The concept of social enterprise is rather very restricted in scope. Bringing about new consciousness among youth, children and teachers is not an enterprise for Sanjay and Tula. Let us look within ourselves. Maybe, we will find a path and that may pass through service to strangers.

A joint team of students and faculties at Sir Bhavsinhji Polytechnic Institute in Bhavnagar under the guidance of Prof. G.D. Acharya took up an unique project last march. Theproject served twin purposes- contributing to the society and enhancing learning of the students. The team designed a drainage system for the residents of Village Sanosara.  Sanosara is one of the Village in Sihor Taluka in Bhavnagar District in Gujarat State with a population of 10,000. Residents of the village were facing problems due to a lack of drainage system.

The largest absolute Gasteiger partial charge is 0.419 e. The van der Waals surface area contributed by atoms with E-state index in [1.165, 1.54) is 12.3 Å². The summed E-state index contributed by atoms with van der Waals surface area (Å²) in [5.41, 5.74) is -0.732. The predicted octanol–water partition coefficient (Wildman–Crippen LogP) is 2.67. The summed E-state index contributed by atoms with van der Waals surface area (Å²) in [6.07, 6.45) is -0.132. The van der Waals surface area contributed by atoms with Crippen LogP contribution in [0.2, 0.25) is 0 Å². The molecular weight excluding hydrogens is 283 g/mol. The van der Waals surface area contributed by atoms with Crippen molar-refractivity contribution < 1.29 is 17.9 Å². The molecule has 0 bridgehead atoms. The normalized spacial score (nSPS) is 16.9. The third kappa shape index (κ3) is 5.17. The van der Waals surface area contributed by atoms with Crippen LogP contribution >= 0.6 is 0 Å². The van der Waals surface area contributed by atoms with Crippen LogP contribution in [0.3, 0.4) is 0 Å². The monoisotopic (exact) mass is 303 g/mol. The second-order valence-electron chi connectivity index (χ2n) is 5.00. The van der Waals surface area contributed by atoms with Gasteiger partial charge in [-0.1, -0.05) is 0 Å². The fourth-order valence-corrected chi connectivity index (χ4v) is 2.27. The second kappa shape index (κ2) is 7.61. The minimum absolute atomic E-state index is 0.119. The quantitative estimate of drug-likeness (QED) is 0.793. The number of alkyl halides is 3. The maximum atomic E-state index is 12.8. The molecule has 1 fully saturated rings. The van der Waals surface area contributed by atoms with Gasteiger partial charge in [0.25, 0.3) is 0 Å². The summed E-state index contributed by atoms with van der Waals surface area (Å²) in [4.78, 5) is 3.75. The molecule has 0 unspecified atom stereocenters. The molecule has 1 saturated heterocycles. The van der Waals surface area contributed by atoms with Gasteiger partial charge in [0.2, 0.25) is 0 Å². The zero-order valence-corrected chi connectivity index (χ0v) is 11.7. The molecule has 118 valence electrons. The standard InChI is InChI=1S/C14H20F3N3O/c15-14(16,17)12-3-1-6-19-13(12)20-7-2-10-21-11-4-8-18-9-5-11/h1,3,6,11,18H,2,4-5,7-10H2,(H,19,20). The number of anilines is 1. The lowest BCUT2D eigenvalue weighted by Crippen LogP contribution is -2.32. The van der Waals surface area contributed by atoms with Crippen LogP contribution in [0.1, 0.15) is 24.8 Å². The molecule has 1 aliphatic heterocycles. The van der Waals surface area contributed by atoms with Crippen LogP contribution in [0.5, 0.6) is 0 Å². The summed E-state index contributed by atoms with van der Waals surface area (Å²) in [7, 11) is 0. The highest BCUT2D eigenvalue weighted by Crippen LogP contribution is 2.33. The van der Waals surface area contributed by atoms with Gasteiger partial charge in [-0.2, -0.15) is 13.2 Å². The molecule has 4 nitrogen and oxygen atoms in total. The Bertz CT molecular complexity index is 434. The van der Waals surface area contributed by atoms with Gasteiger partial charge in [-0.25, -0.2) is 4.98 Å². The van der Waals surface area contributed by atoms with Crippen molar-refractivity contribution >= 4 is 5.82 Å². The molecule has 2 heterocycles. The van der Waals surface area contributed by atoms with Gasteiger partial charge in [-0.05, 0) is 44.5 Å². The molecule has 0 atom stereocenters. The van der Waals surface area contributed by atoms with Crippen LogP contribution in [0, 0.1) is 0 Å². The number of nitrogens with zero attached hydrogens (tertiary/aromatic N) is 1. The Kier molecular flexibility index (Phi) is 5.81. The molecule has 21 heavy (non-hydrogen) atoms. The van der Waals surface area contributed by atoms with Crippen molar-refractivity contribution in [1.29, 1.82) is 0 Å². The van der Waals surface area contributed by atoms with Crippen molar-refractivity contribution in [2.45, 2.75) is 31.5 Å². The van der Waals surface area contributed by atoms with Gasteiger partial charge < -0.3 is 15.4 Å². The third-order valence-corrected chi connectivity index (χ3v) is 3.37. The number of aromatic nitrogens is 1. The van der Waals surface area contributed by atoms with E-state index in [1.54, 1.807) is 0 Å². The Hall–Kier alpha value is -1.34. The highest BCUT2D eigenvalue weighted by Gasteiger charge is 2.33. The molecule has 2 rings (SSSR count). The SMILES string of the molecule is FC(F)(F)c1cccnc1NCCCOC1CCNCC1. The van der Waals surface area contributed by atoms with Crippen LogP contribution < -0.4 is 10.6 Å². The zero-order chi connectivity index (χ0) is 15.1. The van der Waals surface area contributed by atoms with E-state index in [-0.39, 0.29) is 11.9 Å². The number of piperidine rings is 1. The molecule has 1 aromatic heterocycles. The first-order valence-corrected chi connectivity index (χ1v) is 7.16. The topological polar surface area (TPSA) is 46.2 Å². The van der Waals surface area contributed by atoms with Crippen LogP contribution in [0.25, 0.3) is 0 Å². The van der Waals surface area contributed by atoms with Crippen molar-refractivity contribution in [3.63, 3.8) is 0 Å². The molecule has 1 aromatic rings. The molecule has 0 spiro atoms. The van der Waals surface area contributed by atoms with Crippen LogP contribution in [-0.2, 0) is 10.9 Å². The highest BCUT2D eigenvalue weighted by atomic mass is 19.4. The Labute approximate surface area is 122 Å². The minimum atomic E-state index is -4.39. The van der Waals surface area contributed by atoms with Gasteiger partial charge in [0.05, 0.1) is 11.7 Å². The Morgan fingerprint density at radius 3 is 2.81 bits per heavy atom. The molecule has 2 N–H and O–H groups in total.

Underground drainage lines were not covering the entire village and most of the older drainage lines were dysfunctional due to poor gradient & inadequate workmanship. The civil engineering department took up the work to redesign a better drainage system for the village. Students took up the survey and design work with support from their faculty and submitted the drainage designs to the Sanosara panchayat for execution. The designing process involved use of designing software such as Autocad.

The proposed design of drainage system included elements of Sustainable Rural drainage systems (SRDS). ‘Sustainable Rural drainage systems’ is a generic name for a range of techniques which seek to deal in an integrated way with the issues of water quantity, water quality and amenity. They seek to manage surface water run off as near to source as possible, slowing down run-off, treating it naturally and releasing good quality surface water to watercourses or groundwater. For this the students have proposed a waste water treatment pond for proper water treatment through biological activity before the water is released into the ground or waterways.